Chia seeds have become a popular superfood, mainly for their high protein and omega-3 essential fatty acid content. They are a healthy addition to green smoothies.
Chia is native to central and southern Mexico, as well as Guatemala. When I visited Mexico, chia seeds were available for sale at most supermarkets, and the price was much, much cheaper than they are at health food stores in the United States.
Chia Seed Nutrition and Health Benefits
One ounce of chia seeds provides 138 calories, 4.4 grams of protein, 8.7 grams of fat and 12.4 grams of carbohydrates – 10.7% of which is fiber. Most of the fat in chia seeds are omega-3 essential fatty acids – 311% RDA per ounce.
As far as minerals, one ounce of chia seeds contains about 179 mg of calcium (about 18% RDA), 38% RDA of phosphorus, 27% RDA of manganese and 9% RDA of zinc.
As with any superfood that is marketed online, there are a lot of over-hyped claims about health benefits and alleged miracle cures attributed to chia seeds. Some claim that chia seed is “medicinal” while others go as far as to say that it can assist in curing cancer. I don’t buy into these claims and prefer to not think of food as “medicine”.
A much touted benefit of chia is the “high digestibility” of its protein content. Studies have shown that ground chia seeds provide the most digestible protein content with raw and then soaked chia seeds coming in at a distant second place.
Precautions: Like flax seeds, chia seeds are rich in a class of phytoestrogens called lignans. While there is considerable debate about how phytoestrogens affect healthy people, those who have hormonal imbalances may want to limit their intake of foods, like chia seeds, that have high levels of these plant estrogens – particularly men who suffer from high levels of estrogen or low testosterone, or women who have higher-than-normal estrogen levels.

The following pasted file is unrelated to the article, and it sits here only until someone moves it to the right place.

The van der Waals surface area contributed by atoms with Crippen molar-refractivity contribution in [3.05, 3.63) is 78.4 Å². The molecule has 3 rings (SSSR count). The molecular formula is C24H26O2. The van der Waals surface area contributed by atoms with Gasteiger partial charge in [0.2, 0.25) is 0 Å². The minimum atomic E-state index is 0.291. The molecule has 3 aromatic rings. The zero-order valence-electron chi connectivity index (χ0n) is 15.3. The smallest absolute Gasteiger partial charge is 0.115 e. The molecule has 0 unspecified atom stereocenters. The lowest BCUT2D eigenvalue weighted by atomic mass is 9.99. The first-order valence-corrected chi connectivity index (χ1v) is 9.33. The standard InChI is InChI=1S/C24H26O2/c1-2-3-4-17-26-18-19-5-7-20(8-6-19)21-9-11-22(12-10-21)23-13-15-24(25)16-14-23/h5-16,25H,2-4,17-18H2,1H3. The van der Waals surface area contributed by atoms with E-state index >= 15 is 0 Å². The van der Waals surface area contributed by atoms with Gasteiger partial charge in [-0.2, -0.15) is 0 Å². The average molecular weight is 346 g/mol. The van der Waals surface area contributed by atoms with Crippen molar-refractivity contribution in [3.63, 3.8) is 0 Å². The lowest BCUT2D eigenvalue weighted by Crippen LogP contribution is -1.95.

There is no clinical evidence that healthy people are at risk of developing hormonal imbalances from consuming chia seeds in normal amounts.
How To Use Chia Seeds In A Green Smoothie
Add up to two tablespoons for a healthy dose of omega-3’s, protein, calcium, phosphorus and manganese. Adding too much chia might make your smoothie gelatinous and could add too much fat to your smoothie, which can cause digestive difficulty.
I recommend two methods for using chia in smoothies. The first method is to soak the whole seeds for about 10-15 minutes just prior to blending. The soaked seeds become gelatinous and blend up well in a high-speed blender. This provides a couple advantages because it keeps the chia as a whole food up until you consume it (which reduced oxidation) and soaking improves digestibility, as well as enhances moisture content.
The other method of using chia is to add dry seeds to a coffee grinder and turn them into a powder, then adding that to your smoothie. If you do this, be sure to add a little extra water to your blender pitcher and drink your smoothie right away. Otherwise, if you let the smoothie sit, the fiber in the chia seeds might take up water turning your entire smoothie into a gelatinous blob clinging to your glass or blender pitcher.
How To Select and Store Chia Seeds
In the United States, chia seeds are mostly purchased online – particularly at websites that sell superfoods. In larger cities, they might be available at health food stores although they are starting to become very popular and I have been able to find them at Costco.
They are native to Mexico and Davy and I have found them in bulk at small specialty markets as well as large grocery store chains (like Mega) in Playa del Carmen where they sell for about 100 pesos per kilogram (about $4.50 USD per pound).
As with all nuts and seeds, store in a cool, dry place. I prefer to keep seeds and nuts in the refrigerator to avoid spoilage and rancidity. Only grind or soak seeds that you will be using within 24 hours as nutrient loss and spoilage can occur.
Chia seeds are highly nutritious and easy to add to a green smoothie. Give them a try!